#14. Danny McBride, This Is The End: Facing the end of days with all of his famous friends, McBride managed to stand out from the crowd.
#13. Jason Sudeikis, We're The Millers: The surprise success of We're the Millers was seriously great news for Sudeikis, who had just made the decision to leave Saturday Night Live for what now looks like a bright career in movies.
#12. Nathan Fillion, Much Ado About Nothing: Re-teaming with his Firefly/Serentity director Joss Whedon, Fillion took on the role of police inspector Dogberry and chewed on the scenery for all it was worth.
#11. Emma Roberts, Adult World: Delivering one of the most surprising performances of the year in this 2013 Tribeca Film Festival favorite, Roberts plays an over-her-head college student whose delusions of literary stardom are brought down to earth when she has to go work in a porn store. There's an unself-conscious energy to Roberts's performance that takes her to some really uproarious places.
#10. Emile Hirsch, Prince Avalanche:
#9. Paul Rudd, Prince Avalanche:
One of the year's best on-screen duos, Rudd and Hirsch play brothers-in-law whose clashing personalities take the film (another 2013 Tribeca Film Festival entry) into some funny and unexpectedly emotional places. The chemistry Rudd and Hirsch share is strong, and their comedic instincts are on-point.
#8. Megan Mullally, G.B.F.: The third performance on this list to emerge from the 2013 Tribeca Film festival (and I swear, I'm not stacking this deck) comes from the briefest of performances. But Mullally's couch scene with her gay son (Paul Iacano), watching Brokeback Mountain, was easily the film's funniest and showcases Mullally's top-notch natural comedic talent.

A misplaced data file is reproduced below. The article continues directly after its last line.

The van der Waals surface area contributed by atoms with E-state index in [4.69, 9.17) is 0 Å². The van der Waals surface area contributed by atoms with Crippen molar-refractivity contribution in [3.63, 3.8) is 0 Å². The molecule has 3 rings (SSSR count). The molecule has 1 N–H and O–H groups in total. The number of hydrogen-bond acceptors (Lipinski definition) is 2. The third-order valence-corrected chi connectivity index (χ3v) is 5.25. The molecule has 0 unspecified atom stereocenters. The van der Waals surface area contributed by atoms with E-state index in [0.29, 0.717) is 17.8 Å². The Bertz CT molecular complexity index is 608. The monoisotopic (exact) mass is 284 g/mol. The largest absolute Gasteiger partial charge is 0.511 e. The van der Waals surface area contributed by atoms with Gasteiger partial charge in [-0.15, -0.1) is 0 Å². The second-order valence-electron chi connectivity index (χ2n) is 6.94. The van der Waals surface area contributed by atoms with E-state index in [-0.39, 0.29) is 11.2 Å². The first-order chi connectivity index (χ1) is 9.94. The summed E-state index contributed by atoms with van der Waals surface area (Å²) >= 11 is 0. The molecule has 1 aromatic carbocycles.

#7. James Franco, Spring Breakers: While you might say that 50% of the comedic value of Franco's character is accomplished by the cornrows, fronts, and wardrobe choices, his performance is the strangest, silliest, most magnetic thing going in any 2013 movie.
#6. Simon Pegg and Nick Frost, The World's End: Their third big-screen team up, after the riotously funny Shaun of the Dead and Hot Fuzz, The World's End put Pegg and Frost's killer chemistry once again at the heart of the story.
#5. Greta Gerwig, Frances Ha: Gerwig's comedic talents have become steadily more apparent, from films like Greenberg through Lola Versus and Damsels in Distress. In Frances Ha, her talents for creating quirky, flawed, but deeply lovable characters is at its peak, and that kind of vibe makes the funniest moments of Frances even funnier.
#4. Allison Janney, The Way Way Back: Janney has made herself an expert in the realm of playing loony, often boozy mom types, and her role in The Way Way Back feels tailored just for her. There are whole scenes where the best possible option for the viewer is to watch Janney's actions unfold in the background.
#3. Cate Blanchett, Blue Jasmine: For a performance that was equally sad and unsettling, there's no denying that Blanchett was also incredibly funny in her depiction of Jasmine's movie-length breakdown.
#2. Emma Watson, The Bling Ring: In a film full of muted teenage materialists, Watson's Nicki is a high-volume nightmare combination of aspiration and moral vacuousness. Watson's every pose, every pained inflection, every eye-roll at her mother (Leslie Mann) is a highlight.
#1. Melissa McCarthy, The Heat: It's no surprise that McCarthy's performance in The Heat is an all-star example of untamed comedic ability. What's more unexpected is that McCarthy's hilarity is paired with genuine sweetness in a way that elevates the film to something approaching greatness.